Read more stories wrapping 2021 here.
In 2021, news from the animal world brought us things like a bee “piñata of pain,” a rare albino Western diamondback rattlesnake, and a team of hogs tearing up a neighborhood.
Yikes, the wildlife sure is wild.
But thank goodness animals are also fascinating and wonderful, because we also learned about the first hospital-based therapy horse in Texas and observed wildlife using the new Tobin Land Bridge at Hardberger Park.
This year was chaotic and full of surprises, but one thing is for sure: wildlife kept things interesting. Here’s a look at the coolest and most interesting animal and wildlife stories of 2021.
Ben Christensen, of Johnson City, caught a 31.55-pound blue catfish on Oct. 11 on the Pedernales River. He caught it with a 4-weight fly rod, which he says is typically unsuitable for catching fish over about five pounds.
“I have caught a lot of big fish and know how to keep the rod and my knots from breaking by being careful with the reel’s drag and the angle of the fly rod,” Christensen told KSAT. “The rod tip was bent over almost double during the whole fight.”
The catfish might be a world record holder.
Fort Bend County homeowner Glen Garner’s surveillance cameras caught 25-30 wild hogs roaming through his front yard.
“You’ve seen one hog, OK. And then you see the whole family troop filing in. It’s just really bizarre,” Garner told KHOU. “They move really quickly. Looking back on our camera, they were in our yard less than a minute.”
He added that the hogs caused extensive damage to his landscaping.
The San Antonio River Authority said people have been dumping aquarium fish, which are invasive species, into the river.
Some of the fish causing the most harm to the San Antonio River are vermiculated: catfish and plecostomus, both referred to as armored catfish, and tilapia. The armored catfish burrow themselves into riverbeds, causing erosion and possibly leading to bank collapse.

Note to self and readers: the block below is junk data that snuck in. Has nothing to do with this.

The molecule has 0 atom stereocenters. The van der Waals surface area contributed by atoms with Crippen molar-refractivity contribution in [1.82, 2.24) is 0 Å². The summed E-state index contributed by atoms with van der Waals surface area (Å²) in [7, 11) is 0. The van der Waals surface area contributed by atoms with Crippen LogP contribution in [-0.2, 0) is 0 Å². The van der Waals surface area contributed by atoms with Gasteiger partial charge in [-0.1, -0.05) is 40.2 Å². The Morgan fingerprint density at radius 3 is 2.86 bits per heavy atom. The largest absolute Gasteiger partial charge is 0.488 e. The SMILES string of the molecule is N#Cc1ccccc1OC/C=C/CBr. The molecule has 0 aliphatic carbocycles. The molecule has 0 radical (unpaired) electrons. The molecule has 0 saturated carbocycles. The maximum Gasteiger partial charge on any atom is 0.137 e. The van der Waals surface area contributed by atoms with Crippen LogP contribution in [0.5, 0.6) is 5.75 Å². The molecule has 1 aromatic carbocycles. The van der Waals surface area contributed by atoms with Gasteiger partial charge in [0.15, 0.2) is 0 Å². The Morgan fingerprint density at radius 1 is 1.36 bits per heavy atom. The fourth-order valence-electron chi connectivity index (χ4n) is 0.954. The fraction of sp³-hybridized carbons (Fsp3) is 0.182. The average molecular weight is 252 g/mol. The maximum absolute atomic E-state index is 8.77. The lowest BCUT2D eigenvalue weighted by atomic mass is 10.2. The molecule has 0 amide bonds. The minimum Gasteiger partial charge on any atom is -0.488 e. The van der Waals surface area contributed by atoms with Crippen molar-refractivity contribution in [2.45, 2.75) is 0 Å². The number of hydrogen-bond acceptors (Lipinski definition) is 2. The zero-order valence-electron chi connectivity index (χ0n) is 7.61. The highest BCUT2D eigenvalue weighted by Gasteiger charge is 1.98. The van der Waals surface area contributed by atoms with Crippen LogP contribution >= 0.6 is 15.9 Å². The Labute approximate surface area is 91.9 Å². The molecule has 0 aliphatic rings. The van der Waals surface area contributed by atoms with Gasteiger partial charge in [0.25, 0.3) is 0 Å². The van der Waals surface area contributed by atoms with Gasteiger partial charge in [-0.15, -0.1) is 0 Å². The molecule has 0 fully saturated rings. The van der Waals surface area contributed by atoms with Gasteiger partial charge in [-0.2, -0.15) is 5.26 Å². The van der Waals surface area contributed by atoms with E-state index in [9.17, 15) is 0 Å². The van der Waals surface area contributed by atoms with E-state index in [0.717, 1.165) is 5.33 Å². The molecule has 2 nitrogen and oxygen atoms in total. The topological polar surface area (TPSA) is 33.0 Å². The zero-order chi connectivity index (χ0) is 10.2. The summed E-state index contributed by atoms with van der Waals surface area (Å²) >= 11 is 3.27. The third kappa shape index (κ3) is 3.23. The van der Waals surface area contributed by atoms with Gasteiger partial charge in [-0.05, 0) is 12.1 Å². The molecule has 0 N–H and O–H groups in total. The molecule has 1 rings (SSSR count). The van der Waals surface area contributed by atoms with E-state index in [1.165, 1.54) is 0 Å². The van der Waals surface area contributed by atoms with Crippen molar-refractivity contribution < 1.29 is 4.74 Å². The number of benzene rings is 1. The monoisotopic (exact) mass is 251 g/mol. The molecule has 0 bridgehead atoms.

Pet owners who want to give up their fish should return them to pet stores or try to rehome them.
Just months after the $23 million Robert L.B. Tobin Land Bridge opened at Hardberger Park, the city’s Parks and Recreation Department released images of animals actually using the path.
A Virginia opossum, a cottontail rabbit, a white-tailed deer and a coyote were among the aminals captured on camera using the bridge, which goes across Wurzbach Parkway. The city later released additional images of raccoons, foxes and ringtails using the bridge.
The land bridge is 165-feet wide at the base and 150-feet wide at the center and includes water bubblers, trees, shrubs and grasses to help animals cross and to attract wildlife. It opened on Dec. 10, 2020.
A tongue-eating parasite was found inside the mouth of an Atlantic Croaker at Galveston Island State Park in October.
The parasite can actually attach itself to the fish’s mouth and become its tongue. While it’s creepy, it doesn’t kill the fish or affect humans.
‘We’re all standing together for animals’: 810-pound manatee hoisted from Texas canal in rare rescue
A stranded manatee was found in a Texas City canal in early December and was taken to SeaWorld San Antonio for recovery.
He was underweight and suffering from acute cold stress syndrome due to the lack of suitable habitat conditions, according to SeaWorld San Antonio spokesperson Chuck Cureau.
A news release from SeaWorld states that the destruction of seagrass and the drop in temperatures may have contributed to the manatee becoming stranded from its natural habitat. After he has recovered, he will be returned to the wild in Florida.
Bambi is unlike any other therapy animal. She’s got four hooves, a long tail, a snazzy vest and matching pink bows, and spreads joy at Methodist Hospital.
The miniature therapy horse is the first hospital-based therapy horse in Texas and works alongside three full-time therapy dogs.
“(Bambi) makes hospital visits to patients and just kind of gets their morals up and spirit ...,” said Alexa Farris, Bambi’s handler and ER manager for Methodist Hospital.